Bobby Brown: Former Scotland goalkeeper and manager dies aged 96
Former Scotland goalkeeper and manager Bobby Brown has died at the age of 96.
A Rangers Hall of Fame inductee, he made 296 appearances in 10 years at Ibrox, winning eight trophies, including an unprecedented domestic treble.
Brown won five caps before retiring and becoming St Johnstone manager in 1958.
He was named Scotland's first full-time manager nine years later and famously led the national side to a 3-2 win at Wembley over then-world champions England in his first competitive game.
Brown began his senior career at Queen's Park in 1939 before his stint at the club was disrupted by World War Two, the goalkeeper serving in the Fleet Air Arm of the Royal Navy.
He joined Rangers in 1946 and, across his near-300 outings, kept 109 clean sheets. Between August 1946 and April 1952, he embarked on a remarkable run of 179 consecutive league starts, never missing a match, while combining football with a job as a schoolmaster.
Brown won three Scottish titles, three Scottish Cups and two Scottish League Cups, helping Rangers become the first treble-winning team in 1948.
After 10 years at the club, Falkirk bought Brown, who retired from playing a season later.
He became manager of St Johnstone, propelling the Perth side from the second tier to the top flight, before being named Scotland boss in 1967.
The national team's first full-time manager, he took Scotland on a 10-game tour of Israel, Hong Kong, Australia and New Zealand, winning each of the friendly matches.
But Brown is perhaps best known for guiding the Scots to their historic Wembley triumph, inflicting the reigning world champions' first loss in 19 fixtures since their famous triumph of 1966.
Scotland narrowly failed to qualify for the 1970 World Cup and Brown became "thoroughly fed up" by the frustrations of the role, citing the unhelpfulness of some club managers when their players were called up for international duty.
When he stepped down in 1971, he only remained in football in a scouting capacity, helping his wife run several shops and a cafe called the Copper Cauldron.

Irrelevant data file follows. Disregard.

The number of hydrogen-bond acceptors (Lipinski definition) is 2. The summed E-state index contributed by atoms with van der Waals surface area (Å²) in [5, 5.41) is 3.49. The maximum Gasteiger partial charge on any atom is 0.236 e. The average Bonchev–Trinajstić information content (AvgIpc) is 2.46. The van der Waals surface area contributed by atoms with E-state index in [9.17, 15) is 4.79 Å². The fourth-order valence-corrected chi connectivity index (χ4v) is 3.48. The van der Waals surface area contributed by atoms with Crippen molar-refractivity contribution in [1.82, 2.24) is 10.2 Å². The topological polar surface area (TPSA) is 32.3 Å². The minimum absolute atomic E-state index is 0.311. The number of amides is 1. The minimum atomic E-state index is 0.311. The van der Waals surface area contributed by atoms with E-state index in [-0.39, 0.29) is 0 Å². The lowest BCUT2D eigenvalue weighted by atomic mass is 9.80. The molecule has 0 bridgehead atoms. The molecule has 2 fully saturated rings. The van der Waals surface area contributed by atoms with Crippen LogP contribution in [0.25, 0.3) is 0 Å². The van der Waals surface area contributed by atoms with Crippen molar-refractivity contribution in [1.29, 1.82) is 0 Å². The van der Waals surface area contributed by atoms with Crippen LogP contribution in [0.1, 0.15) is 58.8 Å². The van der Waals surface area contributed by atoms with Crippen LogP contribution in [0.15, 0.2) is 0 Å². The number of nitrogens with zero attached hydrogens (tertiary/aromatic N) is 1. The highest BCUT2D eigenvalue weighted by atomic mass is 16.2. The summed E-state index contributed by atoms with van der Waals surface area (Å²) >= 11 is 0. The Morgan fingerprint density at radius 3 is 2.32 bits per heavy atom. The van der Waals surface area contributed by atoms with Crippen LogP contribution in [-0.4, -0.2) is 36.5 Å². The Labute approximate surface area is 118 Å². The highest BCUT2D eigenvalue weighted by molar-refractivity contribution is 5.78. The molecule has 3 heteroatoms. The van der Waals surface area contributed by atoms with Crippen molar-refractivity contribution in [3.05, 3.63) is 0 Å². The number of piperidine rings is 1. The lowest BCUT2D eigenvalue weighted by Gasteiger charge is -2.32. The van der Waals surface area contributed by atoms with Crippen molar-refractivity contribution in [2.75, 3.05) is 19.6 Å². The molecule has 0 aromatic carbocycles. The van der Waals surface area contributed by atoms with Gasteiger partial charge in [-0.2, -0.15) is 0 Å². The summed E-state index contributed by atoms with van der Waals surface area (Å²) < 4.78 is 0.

Rangers will hold a minute's silence in memory of Brown before Friday night's Scottish Cup visit of Stranraer.
'Iconic figure swooping around his goal' - analysis
Former football commentator Archie Macpherson on BBC Radio Scotland's Good Morning Scotland
I met Bobby Brown about four years ago, I think it was at a function at Hampden Park, for the first time in years. He would have been 92 then and it was astonishing - he looked middle-aged, bronzed, fit-looking, like a man who had been at the gym every day at that astonishing age.
I reflected on when I first saw him. My grandfather used to take me on the bus, all the way across Glasgow from the east end to Hampden to watch Queen's Park and Third Lanark the other week and I saw Bobby Brown then.
In those days, the Queen's Park goalkeeper wore a black jersey with a white band round the middle and I remember the supporters called him "Boy Brown" because he was so young and had come straight from school to play for Queen's Park.
He had this contrast between the blonde mop and the black jersey and it made him a kind of iconic figure swooping around his goal. I know the term swallow might seem like a cliche, but he exemplified it - immensely athletic, lithe, he was born to be a goalkeeper.
I got to know him better when he became Scotland manager. He was always approachable, always cheery, always intelligent.
That glorious, rosy day that Jim Baxter dominated - he put on a cabaret show - against England has made many people forget he was manager.
Unfortunately, I was also there when he finished, again at Wembley, because he was plagued, as many Scotland mangers have been, with call-offs, injuries and so on, so it never worked out the way that he and most of us thought it would.